Turkey’s Tayyip Erdogan threatened yesterday to “strangle” a planned 30,000-strong United States-backed force in Syria “before it’s even born,” as Washington’s backing for Kurdish fighters drove a wedge into relations with one of its main Middle East allies.
The United States announced its support on Sunday for plans for a “border force” to defend territory held by U.S.-backed, Kurdish-led fighters in northern Syria. The Syrian government of President Bashar al-Assad responded yesterday by vowing to crush the new force and drive U.S. troops from the country. Assad’s ally Russia called the plans a plot to dismember Syria and place part of it under U.S. control.
But the strongest denunciation came from Erdogan, who has presided as relations between the United States and its biggest Muslim ally within NATO have stretched to the breaking point.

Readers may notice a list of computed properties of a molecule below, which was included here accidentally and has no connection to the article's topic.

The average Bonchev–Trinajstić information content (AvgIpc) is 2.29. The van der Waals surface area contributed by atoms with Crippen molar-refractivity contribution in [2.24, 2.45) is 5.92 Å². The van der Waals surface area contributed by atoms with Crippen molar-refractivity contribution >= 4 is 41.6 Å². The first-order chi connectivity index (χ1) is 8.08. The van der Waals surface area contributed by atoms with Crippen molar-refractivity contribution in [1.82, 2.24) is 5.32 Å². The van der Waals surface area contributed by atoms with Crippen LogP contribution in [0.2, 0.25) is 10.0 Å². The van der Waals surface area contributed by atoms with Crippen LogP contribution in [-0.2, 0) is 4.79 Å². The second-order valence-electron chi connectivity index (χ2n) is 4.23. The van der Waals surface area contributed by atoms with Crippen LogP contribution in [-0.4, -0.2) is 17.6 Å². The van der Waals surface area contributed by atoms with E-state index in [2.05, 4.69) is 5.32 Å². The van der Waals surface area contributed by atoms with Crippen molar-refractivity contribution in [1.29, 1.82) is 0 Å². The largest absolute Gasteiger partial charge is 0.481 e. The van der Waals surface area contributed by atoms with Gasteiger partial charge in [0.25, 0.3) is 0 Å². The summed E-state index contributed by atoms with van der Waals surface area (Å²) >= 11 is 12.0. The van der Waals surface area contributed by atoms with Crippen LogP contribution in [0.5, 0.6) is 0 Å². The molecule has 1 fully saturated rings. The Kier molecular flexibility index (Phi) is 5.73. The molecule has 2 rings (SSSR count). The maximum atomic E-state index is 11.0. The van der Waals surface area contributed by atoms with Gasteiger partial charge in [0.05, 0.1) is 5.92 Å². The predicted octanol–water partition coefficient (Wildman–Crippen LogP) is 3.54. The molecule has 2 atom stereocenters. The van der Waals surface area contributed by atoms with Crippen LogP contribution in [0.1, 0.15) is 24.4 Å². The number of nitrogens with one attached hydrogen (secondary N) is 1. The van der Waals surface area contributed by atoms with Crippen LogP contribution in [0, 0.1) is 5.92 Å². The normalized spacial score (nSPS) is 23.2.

“A country we call an ally is insisting on forming a terror army on our borders,” Erdogan said of the United States in a speech in Ankara. “What can that terror army target but Turkey?”
“Our mission is to strangle it before it’s even born.”
Erdogan said Turkey had completed preparations for an operation in Kurdish-held territory in northern Syria. The Kurdish-led regions in Syria say they need the border force to protect them against threats from Ankara and Damascus.
“To prevent any attack… there must be a deterrent force that protects the border between our areas and the others,” Fawza Youssef, a senior Kurdish politician, told Reuters. “Until a political settlement is reached in Syria, these areas need protection. Now, there aren’t any guarantees,” she said.
The United States has led an international coalition using air strikes and special forces troops to aid fighters on the ground battling Islamic State militants in Syria since 2014. It has about 2,000 troops on the ground in Syria.